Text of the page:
proxy_cache_bypass $http_upgrade;
                proxy_redirect off;
        }

Next, we are going to create a new module that will contain our custom logging format.

logger.js

const morgan = require('morgan');
const moment = require('moment-timezone');
const fs = require('fs');
const path = require('path');

module.exports = logger;

function logger() {

   // Create daily log file
   // const datetime = new Date();
   // const month = (datetime.getMonth() < 9) ? '0' + (datetime.getMonth() + 1) : datetime.getMonth() + 1;
   // const day = (datetime.getDay() < 9) ? '0' + (datetime.getDay() + 1) : datetime.getDay() + 1;
   // const timestamp = month + day + datetime.getFullYear();
   // const logStream = fs.createWriteStream(path.join(__dirname, 'logs', timestamp + '.log'), { flags: 'a' });
   const logStream = fs.createWriteStream(path.join(__dirname, 'logs', 'access.log'), { flags: 'a' });

   // Create custom client IP token - workaround for docker/nginx proxy
   morgan.token('clientaddr', (req, res) => {
       return req.headers['x-forwarded-for'] || req.connection.remoteAddress;
   });

   // Create custom date token with proper timezone infomation - fixes logs so they are not in UTC
   morgan.token('date', (req, res, tz) => {
       return moment().tz(tz).format();
   });

   // Build custom morgan logging format
   morgan.format('myformat', ':clientaddr - :clientaddr [:date[America/New_York]] ":method :url HTTP/:http-version" :status :res[content-length] ":referrer" ":user-agent"');

   morgan('myformat', { stream: logStream });

   //return next(morgan('myformat', {stream: logStream} ));
   return function log(req, res, next) {
       req.app.use(morgan('myformat', { stream: logStream }));

       return next();
   };
}

First, we set the filename of our log file. For this example, we will continue to use access.log, but I have also provided a way of creating a new log file for each day.

The next part is the important one. We create a custom morgan token, which grabs the remote IP address from the request header we enabled in Nginx.

By default, morgan uses UTC time which is fine; but I prefer it showing in my local timezone. I create another custom token and use moment to format the timestamp.

We then take all of these parts and put them into a format for our log.

Finally, we tell morgan to use our custom format and save it to our log file.

Now that we have setup our logger, we have to modify our server.js file to use it.

server.js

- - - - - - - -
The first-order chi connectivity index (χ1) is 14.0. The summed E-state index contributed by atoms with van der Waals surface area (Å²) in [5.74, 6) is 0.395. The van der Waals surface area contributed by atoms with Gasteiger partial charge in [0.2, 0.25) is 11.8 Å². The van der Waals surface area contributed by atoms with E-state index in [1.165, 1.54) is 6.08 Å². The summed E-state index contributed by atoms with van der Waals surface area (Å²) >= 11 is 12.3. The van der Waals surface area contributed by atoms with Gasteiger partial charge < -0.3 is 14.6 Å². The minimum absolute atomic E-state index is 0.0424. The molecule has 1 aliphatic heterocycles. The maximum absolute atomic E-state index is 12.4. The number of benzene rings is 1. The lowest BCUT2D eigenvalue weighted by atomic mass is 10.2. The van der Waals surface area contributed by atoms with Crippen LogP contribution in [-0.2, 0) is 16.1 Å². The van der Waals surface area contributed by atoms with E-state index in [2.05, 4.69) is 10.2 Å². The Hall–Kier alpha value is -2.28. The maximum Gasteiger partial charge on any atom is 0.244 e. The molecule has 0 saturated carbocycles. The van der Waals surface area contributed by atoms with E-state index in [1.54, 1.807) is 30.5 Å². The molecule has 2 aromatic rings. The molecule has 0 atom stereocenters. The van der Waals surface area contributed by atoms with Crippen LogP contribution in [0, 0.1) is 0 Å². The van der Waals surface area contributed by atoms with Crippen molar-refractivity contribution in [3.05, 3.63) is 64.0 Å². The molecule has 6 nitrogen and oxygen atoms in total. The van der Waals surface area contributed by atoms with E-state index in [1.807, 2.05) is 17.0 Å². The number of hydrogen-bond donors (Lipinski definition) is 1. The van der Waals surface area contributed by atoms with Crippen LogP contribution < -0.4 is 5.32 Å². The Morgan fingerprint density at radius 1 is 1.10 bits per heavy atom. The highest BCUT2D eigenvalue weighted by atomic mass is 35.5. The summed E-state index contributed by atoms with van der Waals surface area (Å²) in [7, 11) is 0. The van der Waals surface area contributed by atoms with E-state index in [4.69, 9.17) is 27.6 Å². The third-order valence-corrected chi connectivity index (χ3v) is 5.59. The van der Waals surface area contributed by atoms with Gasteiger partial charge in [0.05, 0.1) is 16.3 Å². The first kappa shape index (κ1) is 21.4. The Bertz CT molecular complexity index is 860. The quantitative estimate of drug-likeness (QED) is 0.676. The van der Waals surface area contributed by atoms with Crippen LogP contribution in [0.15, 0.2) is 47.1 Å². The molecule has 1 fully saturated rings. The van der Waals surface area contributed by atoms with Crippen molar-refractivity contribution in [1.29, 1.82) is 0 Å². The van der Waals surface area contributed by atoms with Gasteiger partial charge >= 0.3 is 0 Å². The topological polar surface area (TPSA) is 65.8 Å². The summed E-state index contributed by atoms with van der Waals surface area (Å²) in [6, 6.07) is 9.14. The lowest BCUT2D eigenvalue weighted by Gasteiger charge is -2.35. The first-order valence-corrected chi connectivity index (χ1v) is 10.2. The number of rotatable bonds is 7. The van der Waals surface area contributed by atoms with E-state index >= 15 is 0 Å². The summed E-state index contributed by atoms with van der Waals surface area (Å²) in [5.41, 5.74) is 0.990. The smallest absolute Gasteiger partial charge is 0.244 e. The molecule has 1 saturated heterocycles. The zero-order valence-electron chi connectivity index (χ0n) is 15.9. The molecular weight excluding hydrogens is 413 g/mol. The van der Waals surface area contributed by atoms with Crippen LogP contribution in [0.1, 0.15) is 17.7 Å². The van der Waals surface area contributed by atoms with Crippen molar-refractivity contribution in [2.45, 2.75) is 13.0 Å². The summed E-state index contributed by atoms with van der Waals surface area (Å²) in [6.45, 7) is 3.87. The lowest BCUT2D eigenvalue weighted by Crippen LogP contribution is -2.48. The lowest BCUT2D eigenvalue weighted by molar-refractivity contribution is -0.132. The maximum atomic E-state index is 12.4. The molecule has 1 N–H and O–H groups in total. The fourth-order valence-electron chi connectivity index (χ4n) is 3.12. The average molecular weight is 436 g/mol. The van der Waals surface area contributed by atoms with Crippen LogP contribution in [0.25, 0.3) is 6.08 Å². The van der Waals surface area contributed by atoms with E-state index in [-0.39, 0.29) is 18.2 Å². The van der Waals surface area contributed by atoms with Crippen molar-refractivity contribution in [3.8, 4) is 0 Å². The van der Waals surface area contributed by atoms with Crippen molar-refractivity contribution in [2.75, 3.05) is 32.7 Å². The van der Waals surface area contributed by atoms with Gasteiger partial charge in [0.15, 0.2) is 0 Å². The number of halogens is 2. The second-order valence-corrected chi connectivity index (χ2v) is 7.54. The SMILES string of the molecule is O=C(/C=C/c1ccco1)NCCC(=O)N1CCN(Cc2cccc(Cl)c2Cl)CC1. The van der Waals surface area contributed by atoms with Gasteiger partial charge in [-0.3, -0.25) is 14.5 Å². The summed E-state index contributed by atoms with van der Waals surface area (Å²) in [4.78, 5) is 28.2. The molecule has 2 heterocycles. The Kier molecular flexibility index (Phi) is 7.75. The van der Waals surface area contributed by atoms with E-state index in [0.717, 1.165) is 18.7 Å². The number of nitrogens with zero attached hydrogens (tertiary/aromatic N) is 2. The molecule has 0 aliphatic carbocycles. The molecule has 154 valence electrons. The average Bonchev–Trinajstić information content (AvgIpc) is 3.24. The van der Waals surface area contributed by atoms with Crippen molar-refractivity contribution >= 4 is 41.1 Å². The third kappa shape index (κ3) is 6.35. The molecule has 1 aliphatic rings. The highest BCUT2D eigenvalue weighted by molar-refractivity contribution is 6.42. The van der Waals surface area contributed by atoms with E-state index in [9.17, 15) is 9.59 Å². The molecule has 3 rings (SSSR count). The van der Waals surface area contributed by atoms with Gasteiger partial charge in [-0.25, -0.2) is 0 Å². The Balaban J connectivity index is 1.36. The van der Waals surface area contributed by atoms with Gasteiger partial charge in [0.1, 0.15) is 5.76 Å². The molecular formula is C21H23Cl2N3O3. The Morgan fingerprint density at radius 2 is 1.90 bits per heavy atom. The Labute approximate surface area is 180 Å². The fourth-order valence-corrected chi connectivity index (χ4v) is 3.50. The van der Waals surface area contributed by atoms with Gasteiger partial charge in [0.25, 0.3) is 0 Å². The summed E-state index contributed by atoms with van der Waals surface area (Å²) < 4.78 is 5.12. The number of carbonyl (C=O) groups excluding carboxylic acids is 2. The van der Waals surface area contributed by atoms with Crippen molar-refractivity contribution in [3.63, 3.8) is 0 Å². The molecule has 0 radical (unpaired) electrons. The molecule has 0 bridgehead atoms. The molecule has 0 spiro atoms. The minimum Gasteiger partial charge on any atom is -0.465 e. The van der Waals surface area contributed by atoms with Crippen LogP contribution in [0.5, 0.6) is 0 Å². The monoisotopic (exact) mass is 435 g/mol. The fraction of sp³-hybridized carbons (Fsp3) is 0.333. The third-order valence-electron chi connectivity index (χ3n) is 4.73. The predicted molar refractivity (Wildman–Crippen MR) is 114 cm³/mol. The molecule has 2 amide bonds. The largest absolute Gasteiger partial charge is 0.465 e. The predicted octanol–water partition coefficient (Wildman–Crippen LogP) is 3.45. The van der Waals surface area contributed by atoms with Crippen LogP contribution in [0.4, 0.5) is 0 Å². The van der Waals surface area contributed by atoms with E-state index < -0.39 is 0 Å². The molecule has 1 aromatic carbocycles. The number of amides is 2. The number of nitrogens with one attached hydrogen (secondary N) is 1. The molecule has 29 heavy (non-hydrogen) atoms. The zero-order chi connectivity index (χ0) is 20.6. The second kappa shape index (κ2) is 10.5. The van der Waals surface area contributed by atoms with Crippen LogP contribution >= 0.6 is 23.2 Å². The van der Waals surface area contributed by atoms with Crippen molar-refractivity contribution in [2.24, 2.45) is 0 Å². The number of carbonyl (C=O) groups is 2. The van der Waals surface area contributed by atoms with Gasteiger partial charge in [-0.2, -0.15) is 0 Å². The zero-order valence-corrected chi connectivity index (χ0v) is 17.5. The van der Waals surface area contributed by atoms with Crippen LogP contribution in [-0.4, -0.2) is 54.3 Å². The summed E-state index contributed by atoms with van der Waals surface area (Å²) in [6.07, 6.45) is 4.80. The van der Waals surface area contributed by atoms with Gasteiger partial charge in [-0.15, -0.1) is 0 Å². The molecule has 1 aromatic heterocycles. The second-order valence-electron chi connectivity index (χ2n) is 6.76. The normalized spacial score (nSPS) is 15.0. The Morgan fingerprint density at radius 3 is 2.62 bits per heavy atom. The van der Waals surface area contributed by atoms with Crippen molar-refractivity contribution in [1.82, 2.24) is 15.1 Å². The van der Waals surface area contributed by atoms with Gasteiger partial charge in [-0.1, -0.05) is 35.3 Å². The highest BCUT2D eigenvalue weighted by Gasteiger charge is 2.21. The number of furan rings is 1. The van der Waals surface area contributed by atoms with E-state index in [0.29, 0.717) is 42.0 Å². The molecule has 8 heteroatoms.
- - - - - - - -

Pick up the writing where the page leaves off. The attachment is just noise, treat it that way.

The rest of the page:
const express = require('express');
const logger = require('./logger');
const morgan = require('morgan');
const fs = require('fs');
const path = require('path');

const app = express();
const port = 9002;

app.use(logger());

app.get('/', (req, res) => {
    const ip = req.headers['x-forwarded-for'] || req.connection.remoteAddress;
    res.send('<h1>Your IP is ' + ip + '</h1>');
});

app.listen(port, () => {
    console.log('Server started on port', port);
});

We replace our morgan logic with our custom logger.

We are finished making our changes. It's time to see what our log now looks like.

Testing It

After you have moved your files to your server, stop your previous docker container, and recreate it with our new code.

docker build -t what-is-my-ip .
docker stop what-is-my-ip && docker rm what-is-my-ip
docker run -d -e NODE_ENV='production' -p 9002:9002 -v /tmp/logs:/usr/src/app/logs --name what-is-my-ip what-is-my-ip:latest

Open your browser and go to your app again. Inside our log file, you will now see your public IP, instead of the Docker bridge IPs.

access.log

cat access.log
199.167.137.22 - 199.167.137.22 [2019-02-17T20:34:06-05:00] "GET /favicon.ico HTTP/1.0" 404 150 "https://ip.offhourscoding.com/" "Mozilla/5.0 (Windows NT 6.1; Win64; x64) AppleWebKit/537.36 (KHTML, like Gecko) Chrome/72.0.3626.109 Safari/537.36"
199.167.137.22 - 199.167.137.22 [2019-02-17T20:34:06-05:00] "GET /favicon.ico HTTP/1.0" 404 150 "https://ip.offhourscoding.com/" "Mozilla/5.0 (Windows NT 6.1; Win64; x64) AppleWebKit/537.36 (KHTML, like Gecko) Chrome/72.0.3626.109 Safari/537.36"

Conclusion

If you are using Docker's bridge networking, which is the default, the above solution will be able to provide you with more accurate log files.

I hope this was helpful. Have you ever run into this problem before? How did you solve it?

All of the code can be found on my Github. Feel free to check it out, and leave your comments below.